Keep Your Damn Hands off My “Trade” Dress Page 2

Spectator - May 2002 - Part 2

Spectator — May 2002

By Tom Fexas

Keep Your Damn Hands off My "Trade" Dress
Seeking Damages
 More of this Feature
• Part 1: Trade Dress
• Part 2: Trade Dress
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• Spectator Index

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that gives to a group of separate windows the appearance of one, long, flowing window; (14) a chine that breaks the water at a distance of four times the cube root of the length overall divided by the height of the freeboard forward times the density of salt water; (15) flagstaffs at the stern and bow the heights of which are 1⁄10 and 1⁄16 the overall length of the boat, plus or minus two feet; (16) a forward cabin that in profile slopes downward in relation to the waterline forming a parabolic curve that intersects the foredeck in another parabolic curve; (17) rectangular portlights whose height-to-length ratio is approximately 2:5 or 2.6:5; (18) a superstructure that in general incorporates any curves whatsoever; and, finally (19) an overall profile that when people look at it invariably elicits comments like, "That's a nice-looking boat" (or as they say in Italy: "atsa nisza barca"). This combined look is embellished by amenities such as a mast, horns, searchlights, stanchions (which may be vertical or raked supporting the aft overhang), fenders, docklines, and flags.

Seeking Damages
I contend that the majority of motoryachts in the 75- to 120-foot range today have infringed on my unique look as described above, and I am seeking damages in the form of all profits gleaned by copycat builders, the seizure of the copycat factories, and servitude for life of the first-born of the copycat owners of these companies. Stealing one's design is serious business. This has deprived me of earning an obscene amount of cash, therefore restricting my ability to live the life to which I would like to become accustomed. These people are infringing on my right to do a land-office business and own a new Lamborghini. All the copycats must cease and desist production of any motoryacht incorporating the elements described above immediately, all tooling must be destroyed, all drawings shredded, and all factories must be burned to the ground. I will settle for nothing less.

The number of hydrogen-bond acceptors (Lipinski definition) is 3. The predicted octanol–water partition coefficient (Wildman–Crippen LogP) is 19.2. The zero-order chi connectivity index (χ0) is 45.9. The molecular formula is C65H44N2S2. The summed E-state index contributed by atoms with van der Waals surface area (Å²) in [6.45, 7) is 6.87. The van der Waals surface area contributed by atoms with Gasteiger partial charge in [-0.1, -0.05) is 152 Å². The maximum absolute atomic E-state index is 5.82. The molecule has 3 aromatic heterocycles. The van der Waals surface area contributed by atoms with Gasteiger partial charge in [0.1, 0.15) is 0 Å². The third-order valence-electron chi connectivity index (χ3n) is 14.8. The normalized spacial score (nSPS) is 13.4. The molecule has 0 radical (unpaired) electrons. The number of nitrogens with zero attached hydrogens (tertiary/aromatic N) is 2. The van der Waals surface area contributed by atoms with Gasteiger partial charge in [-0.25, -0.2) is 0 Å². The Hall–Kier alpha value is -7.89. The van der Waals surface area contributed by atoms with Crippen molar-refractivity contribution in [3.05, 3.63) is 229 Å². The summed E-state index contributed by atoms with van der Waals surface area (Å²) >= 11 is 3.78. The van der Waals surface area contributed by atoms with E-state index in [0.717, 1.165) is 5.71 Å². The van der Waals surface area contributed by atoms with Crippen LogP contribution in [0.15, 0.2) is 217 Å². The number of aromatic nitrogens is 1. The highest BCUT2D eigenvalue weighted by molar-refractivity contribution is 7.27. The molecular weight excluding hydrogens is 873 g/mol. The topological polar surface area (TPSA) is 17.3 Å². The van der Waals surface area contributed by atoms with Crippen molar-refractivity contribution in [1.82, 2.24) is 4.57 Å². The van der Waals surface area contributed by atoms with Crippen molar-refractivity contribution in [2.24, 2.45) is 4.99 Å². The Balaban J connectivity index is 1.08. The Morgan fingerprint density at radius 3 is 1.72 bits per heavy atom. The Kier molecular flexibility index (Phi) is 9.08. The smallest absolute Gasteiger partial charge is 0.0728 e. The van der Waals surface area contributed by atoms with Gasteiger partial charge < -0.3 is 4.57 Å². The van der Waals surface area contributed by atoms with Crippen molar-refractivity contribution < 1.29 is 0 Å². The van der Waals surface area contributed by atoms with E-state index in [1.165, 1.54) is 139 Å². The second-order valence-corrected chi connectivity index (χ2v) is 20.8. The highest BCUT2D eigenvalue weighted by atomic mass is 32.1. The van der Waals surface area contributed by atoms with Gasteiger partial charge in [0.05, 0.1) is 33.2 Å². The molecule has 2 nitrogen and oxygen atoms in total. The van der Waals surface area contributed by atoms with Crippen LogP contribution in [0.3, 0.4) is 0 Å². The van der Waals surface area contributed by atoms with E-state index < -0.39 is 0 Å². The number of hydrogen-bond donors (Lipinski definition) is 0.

In a collateral lawsuit, I am contending that we now own the rights to the words motoryacht, poweryacht, powerboat, yacht, boat, vessel, and floating object. I know these terms have existed since the beginning of yachting time, but nobody has thought about copywriting them before now. Any builders caught using these terms either in print or in conversation will be subject to the full force of the law.

As you are reading this, my crack attorneys from the firm of Mako, Thresher, Hammerhead, White, Dusky, Lemon, Megamouth, Bull, and Basking are filing "notices of intent to sue" with approximately 150 boatbuilders all over the world (except those with deep pockets who could put forth a credible and expensive defense). These guys mean business, and rather than try to fight this juggernaut, I suggest that the offending builders simply cave in, cease, desist, just plain stop, and pay me what I am due.

Tom Fexas is a marine engineer and designer of powerboats. His Web site is

Next page > Trade Dress, Part 1 > Page 1, 2

This article originally appeared in the January 2003 issue of Power & Motoryacht magazine.

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